I'm still no expert, but the interesting--and really neat thing--about porting and polishing for your own design, is that there's an art and a creativity to it. Even if you tweak a couple of angles, it could be the difference between some really good gains. Hopefully there's some theory and ideas that some people can apply to their own build, or at least question things that either I or other builders are doing. The more information that you arm yourself with, the better. All the information that I've collected in the last little while--pro builders on YouTube, and pro tips, in general--has really helped. Different people have different ways of doing things.
 

BRN2RUN

Active Member
Found a really cool writeup online about the maximization of things associated with power:

http://www.eliteenginesystems.com/technical/LinkbtwCombustionandVolumetricEfficiencies1.pdf

I had no idea that both valves are actually open for a fraction of a second. It makes sense, though, to create air velocity through a vacuum to pull air out of the cylinder (would an analogy of one of those beer drinking assist things be appropriate? Where you have a second source of air flowing through the suction area to ease pressure). The removal of the ridge/ machined lip makes even more sense on my own build, it would seem to ease the crossover of air between the valves. The 45 degree angle would be great for getting air in or out of that specific valve, but between the two valves, that is one heckuva mountain to climb. Contrast that with a nice, smooth area to transition over, and one would think that would create a more efficient combustion chamber. There are so many aspects to each portion of the cycles/ strokes.
 
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Markstang

Polishing my banhammer
What I find odd in most headwork that i've seen, is that the heads are optimized for dry flow. Far too infrequently, I see failure to mention anything regarding combustion chamber effectiveness, including spark plug shrouding/ unshrouding and the guesstimate to get a better burn and more efficiency.
This is most likely because most people don't understand how the mixture flows when the piston compresses.
 

BRN2RUN

Active Member
This is most likely because most people don't understand how the mixture flows when the piston compresses.

No doubt. I don't know about anyone else, but part of the reason I'd get any pro to do headwork is to think about the logistics of making power, instead of just stuffing more air through. You hear these horror stories (and see them on dyno graphs.....V6Power.net has a few examples where you see all these internal engine mods, and the people are at like, 180-205 rwhp), and you wonder how many of those smaller details in the heads are still holding back a cammed build.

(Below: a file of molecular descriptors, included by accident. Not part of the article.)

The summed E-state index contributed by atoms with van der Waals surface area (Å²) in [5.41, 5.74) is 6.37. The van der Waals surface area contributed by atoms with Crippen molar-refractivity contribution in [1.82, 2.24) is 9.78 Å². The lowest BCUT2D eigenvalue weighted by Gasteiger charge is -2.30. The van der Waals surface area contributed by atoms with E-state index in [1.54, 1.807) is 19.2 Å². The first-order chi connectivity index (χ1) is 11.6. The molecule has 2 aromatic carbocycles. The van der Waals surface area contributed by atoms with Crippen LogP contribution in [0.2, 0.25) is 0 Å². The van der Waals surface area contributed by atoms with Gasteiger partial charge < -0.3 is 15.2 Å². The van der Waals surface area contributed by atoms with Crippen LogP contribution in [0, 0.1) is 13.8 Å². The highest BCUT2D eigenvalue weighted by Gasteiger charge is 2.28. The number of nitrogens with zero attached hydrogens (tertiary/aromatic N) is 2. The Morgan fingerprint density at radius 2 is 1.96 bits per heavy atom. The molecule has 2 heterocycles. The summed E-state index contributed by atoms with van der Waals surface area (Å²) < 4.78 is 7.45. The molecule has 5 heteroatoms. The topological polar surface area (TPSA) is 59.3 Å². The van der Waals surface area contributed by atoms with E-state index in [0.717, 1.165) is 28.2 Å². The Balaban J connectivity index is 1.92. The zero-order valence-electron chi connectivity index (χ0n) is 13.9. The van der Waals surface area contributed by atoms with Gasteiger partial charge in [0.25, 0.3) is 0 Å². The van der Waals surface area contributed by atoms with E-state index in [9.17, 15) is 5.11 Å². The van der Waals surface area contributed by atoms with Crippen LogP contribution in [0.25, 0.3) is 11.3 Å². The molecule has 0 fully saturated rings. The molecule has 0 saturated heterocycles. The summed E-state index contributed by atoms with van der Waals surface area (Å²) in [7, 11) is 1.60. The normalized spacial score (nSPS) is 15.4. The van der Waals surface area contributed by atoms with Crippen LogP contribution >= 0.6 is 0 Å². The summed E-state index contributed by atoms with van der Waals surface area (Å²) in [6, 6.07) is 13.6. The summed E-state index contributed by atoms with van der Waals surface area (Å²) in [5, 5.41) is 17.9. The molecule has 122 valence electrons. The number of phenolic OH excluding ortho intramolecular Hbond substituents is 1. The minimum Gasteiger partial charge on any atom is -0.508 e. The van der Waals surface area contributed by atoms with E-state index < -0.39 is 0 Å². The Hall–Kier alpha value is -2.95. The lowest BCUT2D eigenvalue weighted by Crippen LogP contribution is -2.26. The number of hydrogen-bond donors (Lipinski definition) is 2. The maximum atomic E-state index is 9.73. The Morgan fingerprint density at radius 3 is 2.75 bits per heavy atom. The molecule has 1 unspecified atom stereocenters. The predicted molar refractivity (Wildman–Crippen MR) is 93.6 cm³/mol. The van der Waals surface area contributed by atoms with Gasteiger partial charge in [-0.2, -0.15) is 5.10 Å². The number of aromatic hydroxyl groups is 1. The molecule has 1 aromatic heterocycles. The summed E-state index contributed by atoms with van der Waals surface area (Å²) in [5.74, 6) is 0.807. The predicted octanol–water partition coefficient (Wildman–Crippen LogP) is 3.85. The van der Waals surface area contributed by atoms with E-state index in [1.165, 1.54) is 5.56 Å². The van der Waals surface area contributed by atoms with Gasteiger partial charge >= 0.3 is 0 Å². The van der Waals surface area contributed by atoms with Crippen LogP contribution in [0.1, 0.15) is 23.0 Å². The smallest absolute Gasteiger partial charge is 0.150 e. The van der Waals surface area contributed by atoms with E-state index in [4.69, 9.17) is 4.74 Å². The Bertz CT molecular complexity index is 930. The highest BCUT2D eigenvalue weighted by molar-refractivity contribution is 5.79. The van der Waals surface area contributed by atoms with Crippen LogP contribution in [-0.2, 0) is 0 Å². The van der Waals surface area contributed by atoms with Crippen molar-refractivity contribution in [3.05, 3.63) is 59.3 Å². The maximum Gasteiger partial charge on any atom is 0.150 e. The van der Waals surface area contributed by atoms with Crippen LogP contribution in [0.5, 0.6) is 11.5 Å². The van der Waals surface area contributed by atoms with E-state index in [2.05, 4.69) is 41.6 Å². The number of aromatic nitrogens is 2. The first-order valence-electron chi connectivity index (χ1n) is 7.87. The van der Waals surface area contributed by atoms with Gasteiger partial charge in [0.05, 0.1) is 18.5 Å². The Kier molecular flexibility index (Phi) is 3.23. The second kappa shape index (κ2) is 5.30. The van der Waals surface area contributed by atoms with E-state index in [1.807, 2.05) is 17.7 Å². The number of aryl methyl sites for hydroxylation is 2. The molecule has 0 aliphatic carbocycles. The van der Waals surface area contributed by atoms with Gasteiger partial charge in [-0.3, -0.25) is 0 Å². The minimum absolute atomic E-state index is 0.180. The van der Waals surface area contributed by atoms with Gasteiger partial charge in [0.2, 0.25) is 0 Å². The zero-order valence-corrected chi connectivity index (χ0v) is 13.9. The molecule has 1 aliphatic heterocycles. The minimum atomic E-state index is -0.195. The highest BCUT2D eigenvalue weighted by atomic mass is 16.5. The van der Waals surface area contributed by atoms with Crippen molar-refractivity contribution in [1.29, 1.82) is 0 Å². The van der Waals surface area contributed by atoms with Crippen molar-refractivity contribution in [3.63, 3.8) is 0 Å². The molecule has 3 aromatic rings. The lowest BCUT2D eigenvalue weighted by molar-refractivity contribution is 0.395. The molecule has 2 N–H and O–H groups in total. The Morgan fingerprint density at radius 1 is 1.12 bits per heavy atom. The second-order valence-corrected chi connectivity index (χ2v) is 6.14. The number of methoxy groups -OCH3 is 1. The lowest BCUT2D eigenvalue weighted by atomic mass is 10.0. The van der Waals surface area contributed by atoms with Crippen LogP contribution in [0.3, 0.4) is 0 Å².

Longer duration cams and bigger valves might be costing some builds some really good low end. I wish that I could see more dyno graphs of intake and head work, without a cam swap. No matter what the cam seems to be, there's never enough of a gain in lower to midrange horsepower. The graphs on V6Power almost always seem to trade 15-25 hp at the top end of the spectrum (usually after 5250 rpm) for some losses in the low/ midrange, and keep pulling well up to and usually after 6000 rpm. There's some misleading dyno info, because the peak ratings are given, but it's so high in the RPM range. The problem is that these engines aren't supposed to rev that high. I guess that one could just remove the rev limiter, but then you have to wonder about other issues at extended periods of high RPM's (ie: Taurus SHO's--as high RPM cars--became notorious for reliability issues). These engines have much more usable torque through the whole range, so my goal is to get the breathability up through 1500-4500 rpms or so and get the horsepower graph to rise quicker than it otherwise might. One would think that the backpressure in the heads/ system creates that great low end torque, but if the heads breathed better, it will be interesting to see what transpires.

I was thinking about other things--i'm not sure if hogging out the exhaust ports is a great idea. I think that SSM gasket matches them, and while I agree with gasket matching on the intake side in the heads (and in the intakes, simply because of the mismatched potato/ oval type shapes), I'm thinking that opening up the exhaust ports too wide could really hurt these engines. What I think i'll do is round the edges off--like the bell of a trumpet or horn--while still smaller than the actual gasket. That should improve flow, but not reduce velocity very much (a small step here should help prevent reversion).